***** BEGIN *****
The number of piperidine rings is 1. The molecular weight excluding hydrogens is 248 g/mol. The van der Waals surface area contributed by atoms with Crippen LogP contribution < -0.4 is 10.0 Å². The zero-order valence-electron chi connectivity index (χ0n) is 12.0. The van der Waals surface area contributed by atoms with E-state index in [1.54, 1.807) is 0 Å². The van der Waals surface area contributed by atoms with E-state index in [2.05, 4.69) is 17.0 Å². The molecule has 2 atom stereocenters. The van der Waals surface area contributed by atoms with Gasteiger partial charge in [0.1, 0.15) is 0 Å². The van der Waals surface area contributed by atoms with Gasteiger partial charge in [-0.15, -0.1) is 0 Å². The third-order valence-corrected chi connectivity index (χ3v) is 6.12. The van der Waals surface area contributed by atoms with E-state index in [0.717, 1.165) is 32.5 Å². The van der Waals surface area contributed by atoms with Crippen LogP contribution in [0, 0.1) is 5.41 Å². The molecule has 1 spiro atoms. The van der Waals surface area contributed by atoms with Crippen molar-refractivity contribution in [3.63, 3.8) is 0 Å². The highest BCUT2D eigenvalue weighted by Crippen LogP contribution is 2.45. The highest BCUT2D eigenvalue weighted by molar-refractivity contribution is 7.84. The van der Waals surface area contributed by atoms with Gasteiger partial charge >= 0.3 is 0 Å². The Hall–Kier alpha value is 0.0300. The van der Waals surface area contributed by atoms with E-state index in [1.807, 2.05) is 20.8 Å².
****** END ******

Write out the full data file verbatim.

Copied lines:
The number of piperidine rings is 1. The molecular weight excluding hydrogens is 248 g/mol. The van der Waals surface area contributed by atoms with Crippen LogP contribution < -0.4 is 10.0 Å². The zero-order valence-electron chi connectivity index (χ0n) is 12.0. The van der Waals surface area contributed by atoms with E-state index in [1.54, 1.807) is 0 Å². The van der Waals surface area contributed by atoms with E-state index in [2.05, 4.69) is 17.0 Å². The molecule has 2 atom stereocenters. The van der Waals surface area contributed by atoms with Gasteiger partial charge in [0.1, 0.15) is 0 Å². The van der Waals surface area contributed by atoms with Gasteiger partial charge in [-0.15, -0.1) is 0 Å². The third-order valence-corrected chi connectivity index (χ3v) is 6.12. The van der Waals surface area contributed by atoms with E-state index in [0.717, 1.165) is 32.5 Å². The van der Waals surface area contributed by atoms with Crippen LogP contribution in [0, 0.1) is 5.41 Å². The molecule has 1 spiro atoms. The van der Waals surface area contributed by atoms with Crippen molar-refractivity contribution in [3.63, 3.8) is 0 Å². The highest BCUT2D eigenvalue weighted by Crippen LogP contribution is 2.45. The highest BCUT2D eigenvalue weighted by molar-refractivity contribution is 7.84. The van der Waals surface area contributed by atoms with Gasteiger partial charge >= 0.3 is 0 Å². The Hall–Kier alpha value is 0.0300. The van der Waals surface area contributed by atoms with E-state index in [1.807, 2.05) is 20.8 Å².